Further tax hike may shut down businesses in Nigeria- NACCIMA

The Nigerian Association of Chambers of Commerce, Industry, Mines and Agriculture (NACCIMA), has warned that the recently passed 2022 Finance Bill could lead to the shutting down of many companies, thereby worsening the unemployment crisis in the country.

John Udeagbala, national president and chairman of council said in a statement on Monday, that the scarcity of forex, poor business environment, high cost of energy amongst other macroeconomic indices are heavy weights that toll against businesses, especially the organised private sector.

“Any further tax increases on businesses may simply lead to shutting down of many companies and worsen the already bad unemployment crises in the country,” he said.

Udeagbala added that the finance bill attempts to add more financial burden on the private sectors that are presently struggling to keep businesses afloat. “We are worried about the negative impact the bill will have on the growth and development of the Nigerian private sector.”

Earlier in December, the Federal Executive Council approved the Finance Bill for transmission to the National Assembly for consideration and passage. That same month, the bill was passed by the National Assembly.

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The bill is anchored on five fundamental policy drivers, including tax equity; climate change; job creation/economic growth; tax incentives reform and revenue generation/tax administration.

Some of the provisions in the bill include the imposition of excise duties on all services with rates to be determined by presidential order, the imposition of a 0.5 percent tax on all eligible imports from non-African countries to fund Nigeria’s obligations to international organisations and the increase in TET from 2.5 percent to three percent of company profits.

NACCIMA’s president said it is barely two years now since the government raised the education tax from two percent to 2.5 percent, many companies are struggling to adjust to that and now the same is being raised to three percent.

“Value Added Tax has also been raised from five percent to 7.5 percent over the same period. This is besides over 50 other forms of taxes and levies being imposed on the Organised Private Sector of Nigeria (OPSN) by both federal, states and local governments,” he said.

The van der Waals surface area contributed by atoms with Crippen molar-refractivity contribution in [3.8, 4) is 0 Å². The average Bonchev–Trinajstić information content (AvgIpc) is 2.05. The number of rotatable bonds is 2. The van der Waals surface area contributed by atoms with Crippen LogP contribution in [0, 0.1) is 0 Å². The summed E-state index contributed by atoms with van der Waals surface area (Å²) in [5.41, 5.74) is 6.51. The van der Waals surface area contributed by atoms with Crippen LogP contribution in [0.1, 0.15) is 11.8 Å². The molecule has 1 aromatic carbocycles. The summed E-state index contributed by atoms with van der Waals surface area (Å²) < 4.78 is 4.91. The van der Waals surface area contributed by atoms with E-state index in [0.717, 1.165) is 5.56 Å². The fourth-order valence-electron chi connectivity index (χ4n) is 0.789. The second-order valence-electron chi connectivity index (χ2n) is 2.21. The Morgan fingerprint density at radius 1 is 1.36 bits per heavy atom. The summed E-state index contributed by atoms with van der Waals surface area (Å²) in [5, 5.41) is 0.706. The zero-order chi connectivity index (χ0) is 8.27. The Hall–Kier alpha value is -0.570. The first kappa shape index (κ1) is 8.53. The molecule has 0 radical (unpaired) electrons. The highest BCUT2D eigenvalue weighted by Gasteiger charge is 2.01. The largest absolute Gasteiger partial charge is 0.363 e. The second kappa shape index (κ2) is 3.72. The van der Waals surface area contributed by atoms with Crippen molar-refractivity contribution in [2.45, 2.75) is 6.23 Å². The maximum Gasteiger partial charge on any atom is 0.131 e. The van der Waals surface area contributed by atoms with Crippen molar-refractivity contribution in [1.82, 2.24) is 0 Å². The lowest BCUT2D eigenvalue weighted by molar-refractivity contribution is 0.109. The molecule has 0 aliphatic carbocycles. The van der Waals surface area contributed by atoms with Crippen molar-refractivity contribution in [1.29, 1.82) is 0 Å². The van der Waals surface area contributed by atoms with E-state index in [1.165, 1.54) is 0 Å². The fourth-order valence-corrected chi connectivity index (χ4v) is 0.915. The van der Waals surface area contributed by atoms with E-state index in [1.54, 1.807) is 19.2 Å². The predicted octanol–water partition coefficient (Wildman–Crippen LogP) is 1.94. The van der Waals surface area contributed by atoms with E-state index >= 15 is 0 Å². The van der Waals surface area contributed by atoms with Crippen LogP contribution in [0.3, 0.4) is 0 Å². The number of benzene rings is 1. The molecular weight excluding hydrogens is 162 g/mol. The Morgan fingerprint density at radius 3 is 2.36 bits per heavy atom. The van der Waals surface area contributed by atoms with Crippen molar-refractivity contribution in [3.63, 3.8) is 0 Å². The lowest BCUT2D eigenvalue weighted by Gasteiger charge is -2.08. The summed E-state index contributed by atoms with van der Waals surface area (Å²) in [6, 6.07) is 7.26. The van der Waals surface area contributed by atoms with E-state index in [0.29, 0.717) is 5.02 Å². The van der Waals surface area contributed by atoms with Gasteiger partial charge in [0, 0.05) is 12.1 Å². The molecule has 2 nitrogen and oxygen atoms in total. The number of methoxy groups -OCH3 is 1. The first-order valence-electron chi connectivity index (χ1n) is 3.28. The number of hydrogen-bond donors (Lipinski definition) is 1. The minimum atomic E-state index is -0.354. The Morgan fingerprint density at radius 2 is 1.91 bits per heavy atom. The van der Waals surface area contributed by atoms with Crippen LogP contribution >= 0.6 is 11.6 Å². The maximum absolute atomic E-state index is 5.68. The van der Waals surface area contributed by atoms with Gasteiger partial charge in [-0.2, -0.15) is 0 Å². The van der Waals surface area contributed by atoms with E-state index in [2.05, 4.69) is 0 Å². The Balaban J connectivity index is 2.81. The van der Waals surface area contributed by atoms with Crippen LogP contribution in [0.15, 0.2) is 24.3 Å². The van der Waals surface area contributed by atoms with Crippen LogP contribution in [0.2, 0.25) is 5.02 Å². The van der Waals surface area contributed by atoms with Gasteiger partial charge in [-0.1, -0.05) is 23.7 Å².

He added that there are yet other tax bills currently at the National Assembly seeking to impose taxes and levies on business establishments and companies, such as the National Information Technology Development Agency levy, National Social Insurance Trust Fund, Company Income Tax among others.

Considering the various challenges and economic difficulties faced by the OPSN, the NACCIMA’s boss expects the government to encourage rather than discourage the real sector through policies that promote ease of doing business.

“Where government fails to lighten the already heavy financial levies and taxes on the OPSN, then further burden should not be placed on the struggling businesses of the OPSN,” he said.

The association recommends expanding tax-net to a greater number of taxable businesses and the working class, and not increasing tax rates.

“The focus should be for government agencies to search out companies that are not paying taxes presently to increase their tax base and not to suffocate businesses by increasing tax rates.

“Create and maintain an enabling environment that is investment friendly. This will entail enunciating and maintaining policies that remove bottlenecks to business investments,” it added.

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